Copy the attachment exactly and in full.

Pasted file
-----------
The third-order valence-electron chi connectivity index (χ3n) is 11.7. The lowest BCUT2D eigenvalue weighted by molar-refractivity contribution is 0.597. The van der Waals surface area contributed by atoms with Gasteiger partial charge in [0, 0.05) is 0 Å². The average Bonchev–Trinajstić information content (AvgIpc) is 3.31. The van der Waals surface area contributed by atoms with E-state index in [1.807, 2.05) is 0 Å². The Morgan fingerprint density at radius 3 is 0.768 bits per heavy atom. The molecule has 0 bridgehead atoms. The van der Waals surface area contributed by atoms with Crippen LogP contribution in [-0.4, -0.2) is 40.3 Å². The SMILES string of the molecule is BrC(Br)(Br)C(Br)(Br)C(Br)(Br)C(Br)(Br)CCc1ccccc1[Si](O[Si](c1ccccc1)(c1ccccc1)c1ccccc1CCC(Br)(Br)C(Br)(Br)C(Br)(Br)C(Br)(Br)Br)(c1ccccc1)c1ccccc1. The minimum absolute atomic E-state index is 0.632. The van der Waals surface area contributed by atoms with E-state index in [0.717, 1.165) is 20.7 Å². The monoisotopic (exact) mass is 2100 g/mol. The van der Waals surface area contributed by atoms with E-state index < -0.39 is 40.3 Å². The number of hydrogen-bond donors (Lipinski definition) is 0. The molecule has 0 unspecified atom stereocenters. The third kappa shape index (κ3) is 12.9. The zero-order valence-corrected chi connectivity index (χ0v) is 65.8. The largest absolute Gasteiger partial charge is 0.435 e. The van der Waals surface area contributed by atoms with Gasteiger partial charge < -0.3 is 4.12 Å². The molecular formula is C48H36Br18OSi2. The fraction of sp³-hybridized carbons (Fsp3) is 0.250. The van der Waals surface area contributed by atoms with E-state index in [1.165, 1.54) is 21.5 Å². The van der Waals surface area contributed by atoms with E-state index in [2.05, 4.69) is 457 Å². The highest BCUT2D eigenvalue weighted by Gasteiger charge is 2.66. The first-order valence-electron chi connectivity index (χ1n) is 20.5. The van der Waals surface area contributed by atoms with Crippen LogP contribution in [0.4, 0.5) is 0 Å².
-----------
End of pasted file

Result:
The third-order valence-electron chi connectivity index (χ3n) is 11.7. The lowest BCUT2D eigenvalue weighted by molar-refractivity contribution is 0.597. The van der Waals surface area contributed by atoms with Gasteiger partial charge in [0, 0.05) is 0 Å². The average Bonchev–Trinajstić information content (AvgIpc) is 3.31. The van der Waals surface area contributed by atoms with E-state index in [1.807, 2.05) is 0 Å². The Morgan fingerprint density at radius 3 is 0.768 bits per heavy atom. The molecule has 0 bridgehead atoms. The van der Waals surface area contributed by atoms with Crippen LogP contribution in [-0.4, -0.2) is 40.3 Å². The SMILES string of the molecule is BrC(Br)(Br)C(Br)(Br)C(Br)(Br)C(Br)(Br)CCc1ccccc1[Si](O[Si](c1ccccc1)(c1ccccc1)c1ccccc1CCC(Br)(Br)C(Br)(Br)C(Br)(Br)C(Br)(Br)Br)(c1ccccc1)c1ccccc1. The minimum absolute atomic E-state index is 0.632. The van der Waals surface area contributed by atoms with E-state index in [0.717, 1.165) is 20.7 Å². The monoisotopic (exact) mass is 2100 g/mol. The van der Waals surface area contributed by atoms with E-state index < -0.39 is 40.3 Å². The number of hydrogen-bond donors (Lipinski definition) is 0. The molecule has 0 unspecified atom stereocenters. The third kappa shape index (κ3) is 12.9. The zero-order valence-corrected chi connectivity index (χ0v) is 65.8. The largest absolute Gasteiger partial charge is 0.435 e. The van der Waals surface area contributed by atoms with Gasteiger partial charge < -0.3 is 4.12 Å². The molecular formula is C48H36Br18OSi2. The fraction of sp³-hybridized carbons (Fsp3) is 0.250. The van der Waals surface area contributed by atoms with E-state index in [1.165, 1.54) is 21.5 Å². The van der Waals surface area contributed by atoms with E-state index in [2.05, 4.69) is 457 Å². The highest BCUT2D eigenvalue weighted by Gasteiger charge is 2.66. The first-order valence-electron chi connectivity index (χ1n) is 20.5. The van der Waals surface area contributed by atoms with Crippen LogP contribution in [0.4, 0.5) is 0 Å².